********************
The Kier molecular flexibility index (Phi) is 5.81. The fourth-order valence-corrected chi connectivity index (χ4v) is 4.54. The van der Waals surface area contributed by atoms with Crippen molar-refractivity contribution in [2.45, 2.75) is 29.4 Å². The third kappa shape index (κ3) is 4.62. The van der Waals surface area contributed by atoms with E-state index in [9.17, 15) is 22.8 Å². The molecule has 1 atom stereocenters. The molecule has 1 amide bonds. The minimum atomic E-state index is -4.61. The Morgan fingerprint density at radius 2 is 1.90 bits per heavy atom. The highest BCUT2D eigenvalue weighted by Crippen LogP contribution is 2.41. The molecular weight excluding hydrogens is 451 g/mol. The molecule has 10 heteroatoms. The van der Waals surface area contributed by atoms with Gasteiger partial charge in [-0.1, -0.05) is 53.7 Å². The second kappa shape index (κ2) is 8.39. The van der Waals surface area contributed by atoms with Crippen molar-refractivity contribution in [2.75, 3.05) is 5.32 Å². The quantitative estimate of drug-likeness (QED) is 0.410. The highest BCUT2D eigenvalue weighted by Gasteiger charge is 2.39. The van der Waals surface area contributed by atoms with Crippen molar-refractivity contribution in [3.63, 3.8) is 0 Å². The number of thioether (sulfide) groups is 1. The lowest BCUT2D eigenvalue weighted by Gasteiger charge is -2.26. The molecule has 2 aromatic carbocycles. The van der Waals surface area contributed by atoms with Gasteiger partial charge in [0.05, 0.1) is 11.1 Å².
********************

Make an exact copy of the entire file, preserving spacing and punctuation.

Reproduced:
The Kier molecular flexibility index (Phi) is 5.81. The fourth-order valence-corrected chi connectivity index (χ4v) is 4.54. The van der Waals surface area contributed by atoms with Crippen molar-refractivity contribution in [2.45, 2.75) is 29.4 Å². The third kappa shape index (κ3) is 4.62. The van der Waals surface area contributed by atoms with E-state index in [9.17, 15) is 22.8 Å². The molecule has 1 atom stereocenters. The molecule has 1 amide bonds. The minimum atomic E-state index is -4.61. The Morgan fingerprint density at radius 2 is 1.90 bits per heavy atom. The highest BCUT2D eigenvalue weighted by Crippen LogP contribution is 2.41. The molecular weight excluding hydrogens is 451 g/mol. The molecule has 10 heteroatoms. The van der Waals surface area contributed by atoms with Gasteiger partial charge in [-0.1, -0.05) is 53.7 Å². The second kappa shape index (κ2) is 8.39. The van der Waals surface area contributed by atoms with Crippen molar-refractivity contribution in [2.75, 3.05) is 5.32 Å². The quantitative estimate of drug-likeness (QED) is 0.410. The highest BCUT2D eigenvalue weighted by Gasteiger charge is 2.39. The van der Waals surface area contributed by atoms with Crippen molar-refractivity contribution in [3.63, 3.8) is 0 Å². The number of thioether (sulfide) groups is 1. The lowest BCUT2D eigenvalue weighted by Gasteiger charge is -2.26. The molecule has 2 aromatic carbocycles. The van der Waals surface area contributed by atoms with Gasteiger partial charge in [0.05, 0.1) is 11.1 Å².